Proactive Approaches to Avoid a Joint Commission Survey Disaster

Updated on June 17, 2019
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By Bud Pate

The best action hospitals can take to avoid a Joint Commission survey disaster in 2019 is to proactively diagnose common Joint Commission problem areas within an organization. By identifying those areas that may put a hospital at risk during accreditation, organizations can actively work towards amending the problems before a survey. Nearly half of the hospitals undergoing a Joint Commission survey this year will find themselves with one or more Medicare condition-level deficiencies triggering an onsite ‘MED DEF’ (short for Medicare Deficiency) survey within 45 days after their full survey. This 45-day MED DEF survey will focus on a subset of findings, generally those that relate to the Medicare conditions of participation that were out of compliance during the first visit. 

A growing number of hospitals will also face preliminary denial of accreditation (PDA) when the Joint Commission determines that patients are at risk due to the severity, pervasiveness, or repetitive nature of the survey findings. Hospitals whose survey triggers PDA will face an additional follow-up survey about two weeks after the MED DEF survey (60 days from the original survey). Assuming these two follow-up surveys go well, the hospital will then undergo an additional four-month sustainability re-survey and enhanced scrutiny during their next full survey, usually between 18 to 33 months from the previous (problem prone) survey. 

There are two approaches hospitals can take to minimize risk of landing in the unlucky half of organizations who face survey disaster: Focus and Simplify. 


The most common survey problem areas are:

  • The environment of care (including fire and life safety) 
  • The identification and protection of individuals at high risk for suicide 
  • High level disinfection/sterilization

Below is an overview of what hospitals and health organizations can do to proactively focus on these issues to avoid future Joint Commission survey problems.

Environment of Care (EC) and Life Safety (LS) issues account for most Joint Commission survey findings. Therefore, the environment of care oversight committee should focus on true systems issues rather than the endless stream of ‘one-off’ issues.  For example, the committee should focus on the process for identifying and sealing smoke/fire wall penetrations rather than each penetration individually. They should focus on the process of identifying and implementing interim life safety measures rather than perseverating about each individual construction project.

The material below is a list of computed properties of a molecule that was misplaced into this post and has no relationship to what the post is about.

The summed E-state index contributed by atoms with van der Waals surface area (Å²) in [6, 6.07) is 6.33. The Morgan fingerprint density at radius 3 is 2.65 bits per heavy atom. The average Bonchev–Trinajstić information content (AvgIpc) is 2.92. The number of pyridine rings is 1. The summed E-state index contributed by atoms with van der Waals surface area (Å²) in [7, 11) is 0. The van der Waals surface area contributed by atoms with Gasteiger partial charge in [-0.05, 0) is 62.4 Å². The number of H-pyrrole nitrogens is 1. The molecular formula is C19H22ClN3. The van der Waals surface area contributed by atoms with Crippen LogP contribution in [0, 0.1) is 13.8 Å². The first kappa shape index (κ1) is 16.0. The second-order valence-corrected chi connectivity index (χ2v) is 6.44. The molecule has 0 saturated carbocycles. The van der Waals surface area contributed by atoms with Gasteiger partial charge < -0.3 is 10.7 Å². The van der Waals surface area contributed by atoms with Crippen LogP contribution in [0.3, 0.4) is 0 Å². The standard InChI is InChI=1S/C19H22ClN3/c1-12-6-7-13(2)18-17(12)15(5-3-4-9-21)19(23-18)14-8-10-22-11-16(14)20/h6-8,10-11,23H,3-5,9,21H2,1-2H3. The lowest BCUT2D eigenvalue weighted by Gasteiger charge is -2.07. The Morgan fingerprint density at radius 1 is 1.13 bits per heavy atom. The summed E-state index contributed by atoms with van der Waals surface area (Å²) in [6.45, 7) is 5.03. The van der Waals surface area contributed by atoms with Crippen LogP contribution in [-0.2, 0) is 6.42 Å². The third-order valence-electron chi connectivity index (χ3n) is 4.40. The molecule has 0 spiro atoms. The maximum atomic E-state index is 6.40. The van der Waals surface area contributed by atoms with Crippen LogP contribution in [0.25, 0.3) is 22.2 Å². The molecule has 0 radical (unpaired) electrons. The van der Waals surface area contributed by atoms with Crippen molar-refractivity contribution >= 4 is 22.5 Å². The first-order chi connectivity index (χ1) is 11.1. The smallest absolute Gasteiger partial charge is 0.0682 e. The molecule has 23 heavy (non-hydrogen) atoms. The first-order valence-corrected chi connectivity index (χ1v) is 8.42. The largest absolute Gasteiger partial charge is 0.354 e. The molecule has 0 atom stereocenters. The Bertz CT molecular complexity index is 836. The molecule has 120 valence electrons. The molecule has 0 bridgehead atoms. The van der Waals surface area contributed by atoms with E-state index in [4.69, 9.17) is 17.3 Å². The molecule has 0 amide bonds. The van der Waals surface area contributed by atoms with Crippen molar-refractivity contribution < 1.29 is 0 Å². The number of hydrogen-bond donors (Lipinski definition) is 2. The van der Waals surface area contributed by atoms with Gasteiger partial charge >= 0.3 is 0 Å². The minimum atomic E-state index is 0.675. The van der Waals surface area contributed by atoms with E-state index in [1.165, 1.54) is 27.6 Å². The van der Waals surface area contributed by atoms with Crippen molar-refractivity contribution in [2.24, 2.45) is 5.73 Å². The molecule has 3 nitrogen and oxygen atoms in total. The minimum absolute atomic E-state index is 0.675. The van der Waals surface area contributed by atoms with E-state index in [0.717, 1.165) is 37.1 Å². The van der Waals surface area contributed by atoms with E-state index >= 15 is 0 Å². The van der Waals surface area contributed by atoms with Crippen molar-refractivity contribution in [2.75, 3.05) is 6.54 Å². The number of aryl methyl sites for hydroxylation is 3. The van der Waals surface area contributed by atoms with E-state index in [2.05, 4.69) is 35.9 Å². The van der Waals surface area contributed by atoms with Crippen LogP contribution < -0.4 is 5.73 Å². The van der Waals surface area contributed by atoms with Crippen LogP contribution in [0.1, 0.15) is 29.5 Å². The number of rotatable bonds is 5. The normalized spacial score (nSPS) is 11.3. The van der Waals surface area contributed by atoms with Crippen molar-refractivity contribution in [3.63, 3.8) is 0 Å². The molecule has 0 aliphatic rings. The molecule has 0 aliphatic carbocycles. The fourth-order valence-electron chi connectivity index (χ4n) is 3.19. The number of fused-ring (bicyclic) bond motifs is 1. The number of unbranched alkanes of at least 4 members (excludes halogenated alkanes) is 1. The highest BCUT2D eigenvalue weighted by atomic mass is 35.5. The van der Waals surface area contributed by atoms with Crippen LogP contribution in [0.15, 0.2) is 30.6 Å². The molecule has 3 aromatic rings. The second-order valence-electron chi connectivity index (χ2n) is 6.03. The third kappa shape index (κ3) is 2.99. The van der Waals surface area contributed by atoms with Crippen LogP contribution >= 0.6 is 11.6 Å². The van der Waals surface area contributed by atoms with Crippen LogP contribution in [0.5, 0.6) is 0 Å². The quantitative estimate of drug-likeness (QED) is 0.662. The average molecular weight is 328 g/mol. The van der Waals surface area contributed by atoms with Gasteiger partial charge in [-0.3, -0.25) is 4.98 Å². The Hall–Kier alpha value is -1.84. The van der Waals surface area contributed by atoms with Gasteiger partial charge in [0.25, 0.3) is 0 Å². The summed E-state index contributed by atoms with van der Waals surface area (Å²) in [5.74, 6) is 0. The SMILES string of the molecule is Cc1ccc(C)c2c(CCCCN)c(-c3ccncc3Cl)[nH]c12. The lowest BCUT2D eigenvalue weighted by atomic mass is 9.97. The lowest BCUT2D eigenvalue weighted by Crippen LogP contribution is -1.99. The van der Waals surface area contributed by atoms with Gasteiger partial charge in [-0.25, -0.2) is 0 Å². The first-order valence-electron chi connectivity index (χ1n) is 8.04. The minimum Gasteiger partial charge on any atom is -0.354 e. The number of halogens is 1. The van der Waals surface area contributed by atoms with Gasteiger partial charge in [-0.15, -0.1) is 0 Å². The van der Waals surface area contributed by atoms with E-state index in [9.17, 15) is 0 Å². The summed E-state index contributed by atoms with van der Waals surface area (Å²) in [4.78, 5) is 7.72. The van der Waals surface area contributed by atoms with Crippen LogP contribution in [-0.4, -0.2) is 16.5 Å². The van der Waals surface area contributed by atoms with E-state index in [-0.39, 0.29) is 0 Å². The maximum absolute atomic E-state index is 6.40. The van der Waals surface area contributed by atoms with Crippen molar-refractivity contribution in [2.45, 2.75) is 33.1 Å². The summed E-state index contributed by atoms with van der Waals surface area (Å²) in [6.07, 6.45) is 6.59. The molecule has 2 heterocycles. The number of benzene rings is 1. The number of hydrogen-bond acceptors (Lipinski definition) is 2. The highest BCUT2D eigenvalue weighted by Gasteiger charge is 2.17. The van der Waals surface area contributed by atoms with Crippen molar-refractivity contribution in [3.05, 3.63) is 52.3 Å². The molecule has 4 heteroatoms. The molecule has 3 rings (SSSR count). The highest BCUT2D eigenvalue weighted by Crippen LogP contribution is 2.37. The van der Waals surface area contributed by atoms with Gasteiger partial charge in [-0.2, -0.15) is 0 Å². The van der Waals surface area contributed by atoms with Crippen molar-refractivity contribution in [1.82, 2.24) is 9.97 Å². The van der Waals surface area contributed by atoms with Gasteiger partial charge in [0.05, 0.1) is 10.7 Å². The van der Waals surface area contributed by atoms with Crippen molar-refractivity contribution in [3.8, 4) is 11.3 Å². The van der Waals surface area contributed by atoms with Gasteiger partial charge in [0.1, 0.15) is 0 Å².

The following EC/LS issues are frequent triggers for MED DEF and PDA determinations:

  • Ligature resistant construction in behavioral health settings
  • The monitoring and response system for temperature and humidity in operating rooms
  • Air flow in sensitive or ‘critical’ areas, such as the flow of air between the decontamination room and the packaging/sterilization room in central sterile supply

The list of EC/LS most frequently cited issues changes over time, so it’s important to track changes and trends in EC/LS findings. Pay attention to each edition of Joint Commission Perspectives, stay alert for FAQs as they are published, and bookmark websites that discuss emerging EC/LS survey challenges.

Suicide Prevention and flaws in the identification and protection of patients who are at high risk for suicide account for many condition-level survey findings. The largest problem is that organizations overcommit and underperform. The most significant contributor to these findings is unrealistic expectations for screening and assessments that cause patients to be on precautions unnecessarily. Therefore, it behooves each hospital to thoroughly understand suicide prevention requirements and take the time to create simple, appropriate, safe, and implementable solutions. 

High-level Disinfection/Sterilization
has remained problem prone over recent years and often leads to condition-level deficiencies (and sometimes Immediate Threat to Life). So, remember to:

  • Pay attention to the entire disinfection/sterilization cycle such as areas of equipment collection, transportation and storage, and not just the disinfection/sterilization segment
  • Invest in a comprehensive disinfection/sterilization gap analysis
  • Develop a long-term improvement plan that takes the pervasive nature of disinfection/sterilization into account


Hospitals should focus on fixing the systems issues they know about, rather than becoming paralyzed by a never-ending cascade of new issue identification. The only path to fix a broken system is to make it easier to follow. Making things unnecessarily complex is easy. Making an inherently complex process simple is incredibly difficult, but essential.

About The Greeley Company

The Greeley Company is the leader in healthcare consulting, education and interim staffing solutions; with unmatched experience in the areas of regulatory compliance, accreditation, bylaws and peer review, as well as credentialing and privileging. Greeley’s mission is to help healthcare organizations improve efficiency, comply with regulations and standards, achieve practitioner engagement and alignment, and excel in delivering high-quality, cost-effective patient care. For more information, visit

Bud Pate joined The Greeley Company in 2004 and has subsequently been involved in countless patient safety and compliance consultations, including over 100 successful Joint Commission appeals and countless improvement activities focused on avoiding Medicare termination. He has authored seven books on quality, patient safety, patient flow and compliance.  

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